Both Global Infrastructure Partners (GIP) and Industry Funds Management (IFM) are in contention to become the private operator of Chicago Midway International Airport (‘Midway Airport’).
Bidding on a long-term lease of Midway Airport began in January with a request for qualification (RFQ) due Friday, February 22.
Leasing Midway Airport to a private operator would mark a precedent-setting public-private partnership (PPP or P3). Luis Munoz Marin International Airport (‘LMM’), located in Puerto Rico, a US territory, is the lone privately run air field in the US.
A spokeswoman for the City of Chicago confirmed GIP and IFM were each named to a bidder shortlist along with:
– AMP Capital Investors, the A$128 billion ($133 billion; €102 billion) asset manager and infrastructure investor from Australia, owner of Launceston Airport, Melbourne Airport and Newcastle Airport in the UK;
– Corporacion America Group, a private airport operator headquartered in Argentina;
– Great Lakes Airport Alliance, a private consortium teaming Groupo Ferrovial, operator of London's Heathrow Airport, and Macquarie Group, operator of Brussels and Copenhagen airports;
– Hastings Fund Management and its air field platform investment, Incheon International Airport.
Private equity firm ACO Investment Group, formed in 2010, was eliminated as a bidder.
Alberta Investment Management Corporation, Allstate Investments, Barclays Capital, Goldman Sachs Infrastructure Partners, John Hancock Life Insurance, the Ontario Teachers’ Pension Plan, TIAA-CREF and Ullico Infrastructure Fund expressed interest in financing the Midway Airport P3.
GIP, meanwhile, is investor and manager of Gatwick Airport in London and Edinburgh Airport. IFM, teamed with Manchester Airport Group, in which it owns a 35.5 percent stake, for the bid.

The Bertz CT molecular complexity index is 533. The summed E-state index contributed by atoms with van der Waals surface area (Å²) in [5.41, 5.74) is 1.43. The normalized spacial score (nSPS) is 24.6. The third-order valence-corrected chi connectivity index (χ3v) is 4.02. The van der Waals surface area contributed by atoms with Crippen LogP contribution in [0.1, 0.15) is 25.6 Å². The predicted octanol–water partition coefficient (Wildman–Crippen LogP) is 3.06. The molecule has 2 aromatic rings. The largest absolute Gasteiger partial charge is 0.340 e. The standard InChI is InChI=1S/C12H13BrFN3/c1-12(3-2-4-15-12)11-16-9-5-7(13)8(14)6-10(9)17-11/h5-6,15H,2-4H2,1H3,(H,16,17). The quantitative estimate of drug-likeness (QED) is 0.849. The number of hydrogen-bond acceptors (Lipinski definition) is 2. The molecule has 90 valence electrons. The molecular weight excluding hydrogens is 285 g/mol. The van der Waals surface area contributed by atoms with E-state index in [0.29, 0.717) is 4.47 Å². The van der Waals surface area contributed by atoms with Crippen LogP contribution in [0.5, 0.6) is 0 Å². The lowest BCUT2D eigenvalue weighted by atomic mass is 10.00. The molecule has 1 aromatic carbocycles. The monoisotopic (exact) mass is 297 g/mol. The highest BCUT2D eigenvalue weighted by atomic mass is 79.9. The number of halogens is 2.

The US Midwest city will communicate with each bidder to determine the procurement process. Credit Sussie Group is advising Chicago.
Chicago published the RFQ after receiving US Federal Aviation Administration approval. The lease offered a “less than” 40-year term, the RFQ said.
The RFQ officially re-opened a previously unsuccessful attempt to privatise the air field: a prior deal to lease Midway Airport to Citi Infrastructure Investors, John Hancock Financial and Vancouver Airport Services was reached in 2008.
But the consortium was unable to finance the deal. By 2009, as the global financial crisis peaked, the P3 was cancelled.
The ‘Windy City’ called its proffered lease “significantly shorter” than a typical transaction without citing a precedent. A prospective private partner would be expected to “finance, operate, maintain and improve Midway Airport,” according to the RFQ.
The US Midwest city noted revenue generated from a P3 would go to pay down debt dating back to a 1996 project to refurbish the 89-year-old airfield.
In addition, the city would “retain ownership” of Midway Airport, and “receive a percentage fee that would grow over time”.
“We must fully evaluate if this could be a win,” said Lois Scott, chief financial officer of the city, in a press statement announcing the RFQ.
Scott, appointed by Mayor Rahm Emanuel after Emanuel took office in 2011, previously worked as a consultant whose company advised both Chicago as well as Pittsburgh to privatise parking.
“[The Midway Airport procurement] process and approach will be thorough and open, in stark contrast to the lease deals of the past,” Lois said.
Chicago leased the ‘Skyway Toll Bridge System’ in 2005, as well as its on-street parking in a harshly criticised 2008 concession.
In talking up a P3 for Midway Airport, Chicago, in its RFQ, called the airfield a “marquee infrastructure asset,” deeming a would-be lease a “landmark transaction”.